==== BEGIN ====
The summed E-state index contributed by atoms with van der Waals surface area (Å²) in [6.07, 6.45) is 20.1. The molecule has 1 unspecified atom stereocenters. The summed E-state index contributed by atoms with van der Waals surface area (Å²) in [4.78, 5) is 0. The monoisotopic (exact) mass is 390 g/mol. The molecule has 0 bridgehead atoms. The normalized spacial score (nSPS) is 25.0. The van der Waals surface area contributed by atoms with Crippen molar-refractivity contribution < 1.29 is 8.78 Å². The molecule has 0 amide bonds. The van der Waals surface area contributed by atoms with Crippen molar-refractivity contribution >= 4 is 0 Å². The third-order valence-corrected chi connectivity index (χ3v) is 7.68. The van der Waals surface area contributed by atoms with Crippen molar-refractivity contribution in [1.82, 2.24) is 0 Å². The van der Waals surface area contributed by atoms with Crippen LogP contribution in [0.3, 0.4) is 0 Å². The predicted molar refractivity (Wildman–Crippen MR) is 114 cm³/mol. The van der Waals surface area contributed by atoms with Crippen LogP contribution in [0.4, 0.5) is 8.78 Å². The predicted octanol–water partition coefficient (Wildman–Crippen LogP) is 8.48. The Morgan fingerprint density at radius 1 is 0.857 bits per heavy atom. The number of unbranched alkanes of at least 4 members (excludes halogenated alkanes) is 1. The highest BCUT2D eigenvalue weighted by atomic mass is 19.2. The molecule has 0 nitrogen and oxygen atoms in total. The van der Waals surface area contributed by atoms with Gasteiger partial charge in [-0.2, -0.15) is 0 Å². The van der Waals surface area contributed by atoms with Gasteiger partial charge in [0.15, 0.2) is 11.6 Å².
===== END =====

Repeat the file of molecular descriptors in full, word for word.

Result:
The summed E-state index contributed by atoms with van der Waals surface area (Å²) in [6.07, 6.45) is 20.1. The molecule has 1 unspecified atom stereocenters. The summed E-state index contributed by atoms with van der Waals surface area (Å²) in [4.78, 5) is 0. The monoisotopic (exact) mass is 390 g/mol. The molecule has 0 bridgehead atoms. The normalized spacial score (nSPS) is 25.0. The van der Waals surface area contributed by atoms with Crippen molar-refractivity contribution < 1.29 is 8.78 Å². The molecule has 0 amide bonds. The van der Waals surface area contributed by atoms with Crippen molar-refractivity contribution >= 4 is 0 Å². The third-order valence-corrected chi connectivity index (χ3v) is 7.68. The van der Waals surface area contributed by atoms with Crippen molar-refractivity contribution in [1.82, 2.24) is 0 Å². The van der Waals surface area contributed by atoms with Crippen LogP contribution in [0.3, 0.4) is 0 Å². The predicted molar refractivity (Wildman–Crippen MR) is 114 cm³/mol. The van der Waals surface area contributed by atoms with Crippen LogP contribution in [0.4, 0.5) is 8.78 Å². The predicted octanol–water partition coefficient (Wildman–Crippen LogP) is 8.48. The Morgan fingerprint density at radius 1 is 0.857 bits per heavy atom. The number of unbranched alkanes of at least 4 members (excludes halogenated alkanes) is 1. The highest BCUT2D eigenvalue weighted by atomic mass is 19.2. The molecule has 0 nitrogen and oxygen atoms in total. The van der Waals surface area contributed by atoms with Gasteiger partial charge in [-0.2, -0.15) is 0 Å². The van der Waals surface area contributed by atoms with Gasteiger partial charge in [0.15, 0.2) is 11.6 Å².